DR Tite-Fit Review: Strings from the Nagging Nanny State

I love the motto of DR Strings — “The Handmade String: Born in NYC, Wound Up in New Jersey” — that phrase constructs the current essence of my life and I simply find joy in all the musicality and rendering those few words tethered together can express. 
That said, I have a new motto for the DR Tite-Fits — “Nagging Nanny State Strings” — and here’s why that motto fits as it bleeds:


When you open a package of DR Tite-Fit strings you first are met with a Nagging Nanny State photo page explaining how it it is your job to “avoid loss of intonation” by taking needle-nose pliers and crimping the end of the string:

If the pictures aren’t enough, flip over the paper and your eye will be filled with DR Nanny warnings and instructions and history that no guitar player should have to worry about, let alone read, when trying on a new pair of strings:

If that isn’t enough reading, more Nanny State admonishments about string care and winding are printed inside the body of the actual paper packaging:

There’s also a Nagging illustration about crimping the strings on the other side of the paper packaging:

To add insult to further wounding, The DR Nanny State then tells you they are only giving you three envelopes for your strings instead of the traditional six:

Not having separately identifiable strings means you will have three
strings just hanging out and floating free and I hate that.

Gibson
Brites
and Ernie Balls
gives you separate packaging for each string and D’Addarios give you
colored end on the strings so you can easily know which string goes
where without having to feel a string or read anything — and the fact that DR Tite-Fits cost three times as much as those other strings make their stingy packaging a business strategy that helps them without serving you.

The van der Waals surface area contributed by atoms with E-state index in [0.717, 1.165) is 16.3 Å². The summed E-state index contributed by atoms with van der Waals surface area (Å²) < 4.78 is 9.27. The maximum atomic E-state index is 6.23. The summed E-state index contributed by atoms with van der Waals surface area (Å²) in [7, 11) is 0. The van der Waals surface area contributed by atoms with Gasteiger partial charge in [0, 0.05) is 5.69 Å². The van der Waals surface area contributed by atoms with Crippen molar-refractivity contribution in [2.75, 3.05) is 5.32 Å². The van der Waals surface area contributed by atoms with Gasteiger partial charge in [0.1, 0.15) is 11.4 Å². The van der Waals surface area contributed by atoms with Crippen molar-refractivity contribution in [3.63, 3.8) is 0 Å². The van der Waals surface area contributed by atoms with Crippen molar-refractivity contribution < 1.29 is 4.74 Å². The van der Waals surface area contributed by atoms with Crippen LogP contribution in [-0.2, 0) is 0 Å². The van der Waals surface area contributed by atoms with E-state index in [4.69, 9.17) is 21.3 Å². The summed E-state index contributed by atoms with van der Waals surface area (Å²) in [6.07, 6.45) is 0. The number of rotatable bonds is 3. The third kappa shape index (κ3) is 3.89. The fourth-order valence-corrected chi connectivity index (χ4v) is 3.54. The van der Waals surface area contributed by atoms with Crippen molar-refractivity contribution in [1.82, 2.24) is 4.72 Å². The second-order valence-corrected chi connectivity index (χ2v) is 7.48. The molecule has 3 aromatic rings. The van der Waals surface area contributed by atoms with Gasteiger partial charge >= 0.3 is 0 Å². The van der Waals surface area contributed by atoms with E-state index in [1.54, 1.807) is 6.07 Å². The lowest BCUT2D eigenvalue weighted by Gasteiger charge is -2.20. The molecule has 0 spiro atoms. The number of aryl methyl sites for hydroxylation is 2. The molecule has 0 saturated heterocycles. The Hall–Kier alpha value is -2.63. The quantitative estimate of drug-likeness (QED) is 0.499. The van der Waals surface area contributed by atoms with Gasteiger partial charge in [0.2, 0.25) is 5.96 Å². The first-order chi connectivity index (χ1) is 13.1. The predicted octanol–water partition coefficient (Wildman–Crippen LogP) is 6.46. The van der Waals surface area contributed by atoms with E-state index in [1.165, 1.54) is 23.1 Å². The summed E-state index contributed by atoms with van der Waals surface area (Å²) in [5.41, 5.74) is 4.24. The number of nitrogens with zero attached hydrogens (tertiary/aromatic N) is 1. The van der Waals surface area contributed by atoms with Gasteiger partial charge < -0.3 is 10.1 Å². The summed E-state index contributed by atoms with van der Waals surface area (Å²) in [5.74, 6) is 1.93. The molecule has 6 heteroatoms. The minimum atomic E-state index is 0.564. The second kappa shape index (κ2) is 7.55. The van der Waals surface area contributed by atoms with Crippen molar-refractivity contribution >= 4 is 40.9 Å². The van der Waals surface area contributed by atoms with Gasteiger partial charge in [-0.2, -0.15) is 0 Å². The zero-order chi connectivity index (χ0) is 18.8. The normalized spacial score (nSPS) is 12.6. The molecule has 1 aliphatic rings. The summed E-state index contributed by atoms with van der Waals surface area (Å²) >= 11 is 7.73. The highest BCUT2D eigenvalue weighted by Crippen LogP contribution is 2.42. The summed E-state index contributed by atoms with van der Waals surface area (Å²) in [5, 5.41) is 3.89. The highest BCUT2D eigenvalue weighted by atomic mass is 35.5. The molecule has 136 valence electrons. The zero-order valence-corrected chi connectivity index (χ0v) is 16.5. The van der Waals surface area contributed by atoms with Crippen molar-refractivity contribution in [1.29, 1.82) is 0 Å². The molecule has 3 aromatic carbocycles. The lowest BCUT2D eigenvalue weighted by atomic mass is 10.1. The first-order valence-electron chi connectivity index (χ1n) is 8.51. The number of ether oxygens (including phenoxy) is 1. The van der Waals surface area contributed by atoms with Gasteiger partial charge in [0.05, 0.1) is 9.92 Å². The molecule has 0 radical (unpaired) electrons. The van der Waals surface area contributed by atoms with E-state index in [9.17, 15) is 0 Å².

Next, in the DR Nagging Nanny State — remember, we haven’t touched an actual string yet — is another warning that guitar strings are dangerous and that they might poke you in the eye. 

Welp, as I finally touched my DR Tite-Fit strings by pulling them out of the envelope, I can tell you that they did “spring” out at me and poked me in the arm and almost found a pricking home in my eye! 

What sort of Nagging Nanny State is this that you get impaled by DR strings by just removing them from a “corrosion free” envelope? 

I was shocked how the strings were not wound in a tight circle like every other string on the market I’ve used so far — the “springing” action of the DR Tites was really the last straw in me putting up with a Nagging Nanny State I didn’t need or want and I still hadn’t even installed a string on my guitar!

I finally installed the DR Tite-Fits on my two best guitars — My Clapton Custom Strat and my Les Paul Standard — and I hated the strings after using them every day for two weeks.  Like the Ernie Balls before them, the unwound strings are incredibly sharp — but not bright sounding — and they dug in and cut my fingers to bleeding on the first few Blues Bends of the day.

Someone on the internet said there are really only two manufacturers of guitar strings in the world — only the branding and the packaging are different — and I’m beginning to sense the ring of truth in that statement. 

You have the “finger cutting” strings like DR and Ernie Ball; and then you have the softer strings like Gibson Brites and D’Addario that are a joy to push and play all day.

I tried DR strings because Justin Sandercoe uses them and I thought they might be a good fit for playing The Blues.  Oh, boy, was I wrong.

My advice to you is to forget paying triple the price for Nanny State Nagging DR Tite-Fit strings and save some money and buy a cheaper — but better quality, and safer — strings sets like Gibson Brites or D’Addario.  Your fingers and wallet and your aching head will thank you.